9. An insulated fire resistant roof structure for a pre-engineered building or the like comprising:
a plurality of spaced apart approximately parallel rafter beams;
a plurality of approximately equally spaced purlins having upper and lower surfaces with their lower surfaces mounted on said rafters, said purlins being oriented approximately parallel to one another and at right angles to said rafters;
sheet metal roofing panels mounted on said purlins;
insulating blankets extending between said purlins to resist the transfer of heat through the roof structures;
a ceiling structure mounted to the lower surfaces of said purlins for forming an inside ceiling structure including a plurality of fire resistant panels arranged in edge-to-edge contact with one another with the edges of the panels in sealed engagement wedges of their adjacent panels, and
means for securing the contacting edges of said panels to said ceiling structure.
10. The insulated roof structure of claim 9 and wherein said ceiling structure includes a plurality of support beams mounted to the lower surfaces of said purlins and said plurality of panels being fastened to said support beams.
11. The insulated roof structure of claim 9 and wherein said panels comprise compressible fire resistant material characterized by having been mounted in the ceiling structure with their side edges overlapping and the overlapped side edges of said fire resistant panels having been compressed and aligned with the edges of the adjacent panels so as to form compression seams between adjacent fire resistant panels, thus creating a substantially fire and vapor impermeable seal between each of said fire resistant panels.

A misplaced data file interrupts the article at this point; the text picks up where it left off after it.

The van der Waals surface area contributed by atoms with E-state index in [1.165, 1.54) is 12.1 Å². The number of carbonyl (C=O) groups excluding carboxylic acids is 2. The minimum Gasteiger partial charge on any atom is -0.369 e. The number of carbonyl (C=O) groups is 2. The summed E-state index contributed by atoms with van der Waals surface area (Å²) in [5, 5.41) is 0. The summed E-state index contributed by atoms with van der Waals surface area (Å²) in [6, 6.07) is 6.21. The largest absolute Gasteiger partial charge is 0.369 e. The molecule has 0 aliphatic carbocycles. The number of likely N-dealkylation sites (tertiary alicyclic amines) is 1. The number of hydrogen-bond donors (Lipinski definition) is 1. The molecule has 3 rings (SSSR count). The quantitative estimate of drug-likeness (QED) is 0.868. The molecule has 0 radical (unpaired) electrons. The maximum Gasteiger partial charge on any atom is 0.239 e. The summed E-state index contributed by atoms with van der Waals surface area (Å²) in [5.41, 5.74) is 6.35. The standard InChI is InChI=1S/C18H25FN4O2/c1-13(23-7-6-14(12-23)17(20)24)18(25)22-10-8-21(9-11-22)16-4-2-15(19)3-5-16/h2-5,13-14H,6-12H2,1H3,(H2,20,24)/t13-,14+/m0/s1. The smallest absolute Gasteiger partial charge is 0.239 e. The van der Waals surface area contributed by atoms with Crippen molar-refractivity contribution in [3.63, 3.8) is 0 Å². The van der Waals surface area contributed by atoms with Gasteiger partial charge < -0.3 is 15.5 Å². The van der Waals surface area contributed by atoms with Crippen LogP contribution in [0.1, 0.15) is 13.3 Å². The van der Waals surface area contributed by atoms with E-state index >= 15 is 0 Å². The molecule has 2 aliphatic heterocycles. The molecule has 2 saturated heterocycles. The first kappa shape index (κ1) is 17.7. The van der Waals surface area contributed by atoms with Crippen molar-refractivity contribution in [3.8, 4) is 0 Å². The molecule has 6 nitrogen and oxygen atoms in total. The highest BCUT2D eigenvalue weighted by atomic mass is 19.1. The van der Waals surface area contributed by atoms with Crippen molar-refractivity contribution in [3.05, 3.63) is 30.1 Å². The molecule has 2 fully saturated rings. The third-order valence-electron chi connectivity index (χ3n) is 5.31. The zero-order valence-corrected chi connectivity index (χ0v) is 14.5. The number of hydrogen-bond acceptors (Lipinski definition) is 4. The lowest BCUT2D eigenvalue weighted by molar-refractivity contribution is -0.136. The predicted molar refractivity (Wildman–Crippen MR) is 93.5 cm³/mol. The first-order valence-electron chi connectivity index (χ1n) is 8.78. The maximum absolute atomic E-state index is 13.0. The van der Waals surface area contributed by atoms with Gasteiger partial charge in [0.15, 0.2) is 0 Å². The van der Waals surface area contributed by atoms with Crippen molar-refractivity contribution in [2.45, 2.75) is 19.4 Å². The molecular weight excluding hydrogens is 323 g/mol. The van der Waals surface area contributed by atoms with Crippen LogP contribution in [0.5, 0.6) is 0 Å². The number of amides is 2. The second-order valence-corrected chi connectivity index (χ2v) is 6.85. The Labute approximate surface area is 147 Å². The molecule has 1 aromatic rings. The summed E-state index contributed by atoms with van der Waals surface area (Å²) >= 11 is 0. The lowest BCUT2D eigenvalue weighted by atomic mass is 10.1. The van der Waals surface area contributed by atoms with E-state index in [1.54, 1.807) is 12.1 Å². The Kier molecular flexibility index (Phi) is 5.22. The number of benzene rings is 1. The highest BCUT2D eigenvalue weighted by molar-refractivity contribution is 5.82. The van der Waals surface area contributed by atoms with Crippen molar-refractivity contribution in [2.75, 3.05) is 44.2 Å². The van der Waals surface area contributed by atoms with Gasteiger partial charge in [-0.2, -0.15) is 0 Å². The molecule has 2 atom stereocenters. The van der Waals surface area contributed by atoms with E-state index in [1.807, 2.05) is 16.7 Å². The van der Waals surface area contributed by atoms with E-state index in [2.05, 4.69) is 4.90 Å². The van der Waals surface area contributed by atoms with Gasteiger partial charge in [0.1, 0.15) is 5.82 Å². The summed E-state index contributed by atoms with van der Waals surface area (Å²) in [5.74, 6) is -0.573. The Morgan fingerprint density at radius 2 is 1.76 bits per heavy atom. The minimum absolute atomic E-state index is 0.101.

12. The insulated roof structure of claim 9 and wherein said panels comprise compressible fire resistant material characterized by having been mounted in the ceiling structure with their side edges engaging one another so as to form a lap joint between adjacent fire resistant panels, thus creating a substantially fire and vapor impermeable seal between each of said fire resistant panels.
13. The insulated roof structure of claim 9 and wherein said panels comprise compressible fire resistant material characterized by having been mounted in the ceiling structure with their side edges in engagement with one another so as to form a mitered joint between adjacent fire resistant panels, thus creating a substantially fire and vapor impermeable seal between each of said fire resistant panels.